Feb. 23rd, 2013

gillpolack: (Default)
I have slept and slept and slept and slept. Turns out this is what happens when the pain goes from screaming-size to "ouch, that hurts." I keep discovering how much pain I was in and being astonished. For instance, I have pain circles under my eyes still and my muscles are still stiff enough so that I can't turn my head. Whenever I lie down, I can feel the hurt that belongs with this. I think "I need to take pain killers." But I"m too tired and besides, it's not so acute I can't lie down anymore, so instead, I sleep.

I didn't realise I had reached a level of pain that meant I was actually obliterating the pain. I also didn't realise that I had learned how to tolerate quite bad pain all the rest of the time, simply because those three days a month were impossible. All I knew was that I was grumpy and couldn't see straight and couldn't think straight.

If I hadn't been driven out of my place by the chemical sensitivities, I possibly would not have been to the doctor yet. I knew I had to go, but doing anything that took me away from my desk was tough. It's still tough, which means I'm not where I need to be yet. But I will be. On Monday I will get the bloodwork done, for instance.

The amusing side of this is my astonishment. I came online just now and thought "I guess that's why I've been a bit less productive than I want to be."

Speaking of productivity, the details have been released of the volume that contains my Lanagan essay: http://salempress.com/Store/samples/critical_insights/speculative_fiction.htm

This is one of the things that's been bubbling away for months. Soon I hope to have news of the others. And now that the pain's subsiding, I can maybe make more progress on my writers and their history book. More and more I see a need for that book to be out there. The lack of progress at my end, though, means that I haven't sent off the proposal I meant to, three weeks ago. I've put in more work on it, but shaping the work into two sample chapters required a brain that was just that much clearer. So it has progressed, but not enough and not in quite the right direction.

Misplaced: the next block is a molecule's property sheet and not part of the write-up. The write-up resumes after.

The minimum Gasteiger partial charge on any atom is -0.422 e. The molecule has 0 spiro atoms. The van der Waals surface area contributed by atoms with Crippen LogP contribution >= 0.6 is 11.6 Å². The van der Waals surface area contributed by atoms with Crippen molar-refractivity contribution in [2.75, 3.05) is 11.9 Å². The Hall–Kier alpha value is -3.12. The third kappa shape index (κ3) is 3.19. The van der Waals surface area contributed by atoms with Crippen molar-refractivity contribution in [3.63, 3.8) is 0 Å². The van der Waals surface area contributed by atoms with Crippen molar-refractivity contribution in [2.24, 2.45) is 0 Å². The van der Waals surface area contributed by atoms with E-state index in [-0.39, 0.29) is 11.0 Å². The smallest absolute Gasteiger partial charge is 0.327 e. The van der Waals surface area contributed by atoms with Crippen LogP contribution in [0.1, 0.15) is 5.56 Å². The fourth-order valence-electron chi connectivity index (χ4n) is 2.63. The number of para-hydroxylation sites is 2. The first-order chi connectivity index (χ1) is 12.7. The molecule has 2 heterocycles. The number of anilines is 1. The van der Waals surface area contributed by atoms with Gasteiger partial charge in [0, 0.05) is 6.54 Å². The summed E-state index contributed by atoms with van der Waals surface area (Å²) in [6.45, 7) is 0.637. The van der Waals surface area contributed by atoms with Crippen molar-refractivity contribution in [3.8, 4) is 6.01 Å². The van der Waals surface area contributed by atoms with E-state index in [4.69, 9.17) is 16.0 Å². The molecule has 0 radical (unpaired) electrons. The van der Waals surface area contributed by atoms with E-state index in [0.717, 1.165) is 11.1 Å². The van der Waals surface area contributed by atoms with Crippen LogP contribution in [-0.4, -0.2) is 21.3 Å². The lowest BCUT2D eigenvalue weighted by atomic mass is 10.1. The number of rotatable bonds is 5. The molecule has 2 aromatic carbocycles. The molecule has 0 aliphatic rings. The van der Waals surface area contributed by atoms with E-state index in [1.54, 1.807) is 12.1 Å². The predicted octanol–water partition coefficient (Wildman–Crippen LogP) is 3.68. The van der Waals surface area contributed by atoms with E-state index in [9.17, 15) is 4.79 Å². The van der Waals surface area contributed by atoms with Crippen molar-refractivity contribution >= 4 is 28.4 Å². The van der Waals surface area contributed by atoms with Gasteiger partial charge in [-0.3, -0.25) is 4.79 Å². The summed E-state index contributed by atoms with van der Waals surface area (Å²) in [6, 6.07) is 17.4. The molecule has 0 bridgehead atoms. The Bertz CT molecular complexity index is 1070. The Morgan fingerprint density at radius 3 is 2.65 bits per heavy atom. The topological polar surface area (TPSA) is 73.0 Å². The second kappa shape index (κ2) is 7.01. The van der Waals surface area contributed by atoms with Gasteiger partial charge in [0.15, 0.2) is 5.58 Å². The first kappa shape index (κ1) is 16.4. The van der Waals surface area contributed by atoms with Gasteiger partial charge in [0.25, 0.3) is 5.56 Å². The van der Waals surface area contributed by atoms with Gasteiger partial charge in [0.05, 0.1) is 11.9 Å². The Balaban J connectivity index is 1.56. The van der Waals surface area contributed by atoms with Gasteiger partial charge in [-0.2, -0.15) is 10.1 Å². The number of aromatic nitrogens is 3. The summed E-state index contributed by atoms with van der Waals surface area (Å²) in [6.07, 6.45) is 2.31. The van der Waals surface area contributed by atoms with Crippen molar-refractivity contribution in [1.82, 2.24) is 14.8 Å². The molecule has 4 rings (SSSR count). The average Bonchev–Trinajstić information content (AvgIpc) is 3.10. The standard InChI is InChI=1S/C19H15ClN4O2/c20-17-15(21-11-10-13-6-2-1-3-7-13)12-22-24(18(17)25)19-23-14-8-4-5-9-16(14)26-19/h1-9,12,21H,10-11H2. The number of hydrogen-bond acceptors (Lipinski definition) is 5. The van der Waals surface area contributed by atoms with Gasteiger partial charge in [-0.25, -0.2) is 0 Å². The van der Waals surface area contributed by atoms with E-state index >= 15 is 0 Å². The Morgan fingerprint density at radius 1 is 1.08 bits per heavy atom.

It's an interesting balancing act, this book. I want writers to be able to use it, but I also want to use all the wonderful ground-breaking stuff I've been researching and to situate fictional historical writing in contexts that are not normally considered.

I nearly dumped my research and wrote it as a manual, which would be much easier, but which would leave the field without the stuff I feel is missing from it. By doing my balancing act I get to talk about historiography and historical method and to talk about writing techniques and the needs of readers and about the cultural contexts of genre. So many writers take their history seriously and yet are sent to high school level background texts for theory. And so much of the understanding of the relationship between history and fiction rests on how writers go about their job. The needs are meshed. It's quite tough to write because meshed needs don't always mean meshed approaches, but it's going to be a useful book, I think.

I need to get past this pain, do all the essentials for the weekend, maybe watch more Fringe, and then get to work on those two draft chapters.
gillpolack: (Default)
For the Story of Purim, Recited Precisely and Accurately. Now with Footnotes, Songs, and Much Mirth, wander to: http://gillpolack.livejournal.com/1143481.html

It is in need of more acronyms, I fear. It's also in great and urgent need of higher quality jokes. The footnotes make up for these deficiencies, however.

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